So, you're not going to have that exact accuracy. Obviously, the closer you are to the legal limit if they're trying to get you for Vehicle Code Section 23152b, the stronger argument you have when looking at everything from a totality of the circumstances that you were not driving under the influence, and therefore, should not be prosecuted.
So, I guess it would be fair to say that the second-best test for a DUI in Los Angeles County is the breath. Now, don't get the breath tests at the station confused with the breath test that's typically used out in the fields.
The Preliminary Alcohol Screening or PAS Device is not as accurate as of the blood test or the test at the station. They've had all kinds of problems with that PAS Device test, and you didn't even use to be able to say what the reading was on that in court to try to prove that somebody is a DUI.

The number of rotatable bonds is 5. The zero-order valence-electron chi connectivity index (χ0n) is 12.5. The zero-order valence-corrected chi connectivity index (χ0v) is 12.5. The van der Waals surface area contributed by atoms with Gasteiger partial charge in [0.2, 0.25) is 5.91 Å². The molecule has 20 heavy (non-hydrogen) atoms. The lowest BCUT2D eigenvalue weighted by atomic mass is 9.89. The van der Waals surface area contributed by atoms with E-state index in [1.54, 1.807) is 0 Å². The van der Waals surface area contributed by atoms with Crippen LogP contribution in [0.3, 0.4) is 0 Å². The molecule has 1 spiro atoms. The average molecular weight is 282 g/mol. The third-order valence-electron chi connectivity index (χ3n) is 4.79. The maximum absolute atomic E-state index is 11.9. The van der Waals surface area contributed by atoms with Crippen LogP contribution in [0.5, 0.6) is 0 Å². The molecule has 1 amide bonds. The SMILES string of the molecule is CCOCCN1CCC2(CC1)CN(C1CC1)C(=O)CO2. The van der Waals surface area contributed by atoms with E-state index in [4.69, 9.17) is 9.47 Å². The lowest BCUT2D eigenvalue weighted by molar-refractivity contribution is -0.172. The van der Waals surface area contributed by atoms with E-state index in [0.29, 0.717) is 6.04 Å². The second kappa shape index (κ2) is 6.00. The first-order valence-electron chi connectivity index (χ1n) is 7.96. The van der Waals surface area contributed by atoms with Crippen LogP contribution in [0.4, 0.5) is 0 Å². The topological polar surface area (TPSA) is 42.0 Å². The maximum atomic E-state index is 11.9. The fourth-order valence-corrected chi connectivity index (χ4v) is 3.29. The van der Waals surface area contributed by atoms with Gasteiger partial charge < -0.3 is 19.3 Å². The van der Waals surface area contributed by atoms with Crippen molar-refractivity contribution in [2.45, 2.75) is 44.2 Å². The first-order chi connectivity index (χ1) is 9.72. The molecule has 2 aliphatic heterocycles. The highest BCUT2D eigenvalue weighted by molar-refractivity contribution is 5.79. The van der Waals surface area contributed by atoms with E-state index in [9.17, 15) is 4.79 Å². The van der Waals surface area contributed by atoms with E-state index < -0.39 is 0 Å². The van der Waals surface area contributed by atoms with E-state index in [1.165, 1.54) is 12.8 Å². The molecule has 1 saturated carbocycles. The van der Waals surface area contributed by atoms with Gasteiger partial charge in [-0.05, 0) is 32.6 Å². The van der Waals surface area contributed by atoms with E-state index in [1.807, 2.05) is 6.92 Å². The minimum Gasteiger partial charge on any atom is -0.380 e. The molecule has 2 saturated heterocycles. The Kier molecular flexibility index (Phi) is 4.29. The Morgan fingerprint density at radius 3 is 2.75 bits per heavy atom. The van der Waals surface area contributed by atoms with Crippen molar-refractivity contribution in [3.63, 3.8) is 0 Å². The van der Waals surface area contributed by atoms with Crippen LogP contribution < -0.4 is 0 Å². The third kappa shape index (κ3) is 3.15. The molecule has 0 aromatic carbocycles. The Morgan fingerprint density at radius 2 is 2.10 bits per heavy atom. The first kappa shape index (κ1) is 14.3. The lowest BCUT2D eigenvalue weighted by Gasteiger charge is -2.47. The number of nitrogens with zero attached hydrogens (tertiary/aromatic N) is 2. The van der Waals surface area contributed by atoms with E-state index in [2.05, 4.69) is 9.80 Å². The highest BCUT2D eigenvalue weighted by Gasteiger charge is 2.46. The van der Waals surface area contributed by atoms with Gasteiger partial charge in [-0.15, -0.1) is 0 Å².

Now the courts have given that some more credence. But the bottom line is that test is not accurate. The defense can always get their expert to attack that test and make it look bad and murky.
Depending on how high your blood alcohol level was, how many drinks you had, how you were walking, talking, driving – that's all going to be impacted in any DUI case that you get yourself involved with.
But, if you're stumbling around, crashing into things, and you're more than double the legal limit, it's going to be very difficult – despite what some attorneys who are trying to get your money say – it's going to be very difficult to get a case dismissed under those circumstances unless you have some other angle.
You know, I've been doing this twenty-five year. I have angles all the time. Sometimes people who are not even driving their vehicle come upon them. There are all sorts of things that can go wrong for the Police Department regarding these DUI cases in Los Angeles County.
Your best move is to get in front of a DUI defense attorney who knows what they're doing and can check every angle for you and get the correct result.